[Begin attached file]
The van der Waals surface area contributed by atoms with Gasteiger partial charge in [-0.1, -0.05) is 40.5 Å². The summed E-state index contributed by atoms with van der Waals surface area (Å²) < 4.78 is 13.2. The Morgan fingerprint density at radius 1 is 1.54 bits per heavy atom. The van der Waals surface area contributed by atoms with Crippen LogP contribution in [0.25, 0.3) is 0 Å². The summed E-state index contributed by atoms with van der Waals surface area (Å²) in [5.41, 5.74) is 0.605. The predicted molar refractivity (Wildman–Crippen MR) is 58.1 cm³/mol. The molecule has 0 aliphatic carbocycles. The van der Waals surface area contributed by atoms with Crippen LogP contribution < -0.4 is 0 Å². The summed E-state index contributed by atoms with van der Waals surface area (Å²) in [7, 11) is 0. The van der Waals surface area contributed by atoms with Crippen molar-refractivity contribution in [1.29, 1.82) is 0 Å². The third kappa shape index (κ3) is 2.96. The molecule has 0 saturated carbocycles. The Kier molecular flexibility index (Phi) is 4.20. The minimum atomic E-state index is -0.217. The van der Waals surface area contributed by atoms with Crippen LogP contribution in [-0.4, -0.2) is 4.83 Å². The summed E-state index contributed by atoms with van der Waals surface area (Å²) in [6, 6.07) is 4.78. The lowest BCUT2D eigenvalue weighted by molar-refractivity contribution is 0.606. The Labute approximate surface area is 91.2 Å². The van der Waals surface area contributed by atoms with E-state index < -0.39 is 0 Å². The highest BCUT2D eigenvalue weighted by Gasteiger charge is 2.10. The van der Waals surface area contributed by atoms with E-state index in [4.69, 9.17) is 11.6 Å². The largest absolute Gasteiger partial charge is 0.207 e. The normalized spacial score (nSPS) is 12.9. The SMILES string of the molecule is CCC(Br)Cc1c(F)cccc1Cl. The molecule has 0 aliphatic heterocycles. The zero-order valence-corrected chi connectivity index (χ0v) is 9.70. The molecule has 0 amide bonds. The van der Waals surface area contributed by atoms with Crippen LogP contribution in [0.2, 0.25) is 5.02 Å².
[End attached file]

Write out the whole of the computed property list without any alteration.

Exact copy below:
The van der Waals surface area contributed by atoms with Gasteiger partial charge in [-0.1, -0.05) is 40.5 Å². The summed E-state index contributed by atoms with van der Waals surface area (Å²) < 4.78 is 13.2. The Morgan fingerprint density at radius 1 is 1.54 bits per heavy atom. The van der Waals surface area contributed by atoms with Crippen LogP contribution in [0.25, 0.3) is 0 Å². The summed E-state index contributed by atoms with van der Waals surface area (Å²) in [5.41, 5.74) is 0.605. The predicted molar refractivity (Wildman–Crippen MR) is 58.1 cm³/mol. The molecule has 0 aliphatic carbocycles. The van der Waals surface area contributed by atoms with Crippen LogP contribution < -0.4 is 0 Å². The summed E-state index contributed by atoms with van der Waals surface area (Å²) in [7, 11) is 0. The van der Waals surface area contributed by atoms with Crippen molar-refractivity contribution in [1.29, 1.82) is 0 Å². The third kappa shape index (κ3) is 2.96. The molecule has 0 saturated carbocycles. The Kier molecular flexibility index (Phi) is 4.20. The minimum atomic E-state index is -0.217. The van der Waals surface area contributed by atoms with Crippen LogP contribution in [-0.4, -0.2) is 4.83 Å². The summed E-state index contributed by atoms with van der Waals surface area (Å²) in [6, 6.07) is 4.78. The lowest BCUT2D eigenvalue weighted by molar-refractivity contribution is 0.606. The Labute approximate surface area is 91.2 Å². The van der Waals surface area contributed by atoms with E-state index < -0.39 is 0 Å². The highest BCUT2D eigenvalue weighted by Gasteiger charge is 2.10. The van der Waals surface area contributed by atoms with E-state index in [4.69, 9.17) is 11.6 Å². The largest absolute Gasteiger partial charge is 0.207 e. The normalized spacial score (nSPS) is 12.9. The SMILES string of the molecule is CCC(Br)Cc1c(F)cccc1Cl. The molecule has 0 aliphatic heterocycles. The zero-order valence-corrected chi connectivity index (χ0v) is 9.70. The molecule has 0 amide bonds. The van der Waals surface area contributed by atoms with Crippen LogP contribution in [0.2, 0.25) is 5.02 Å².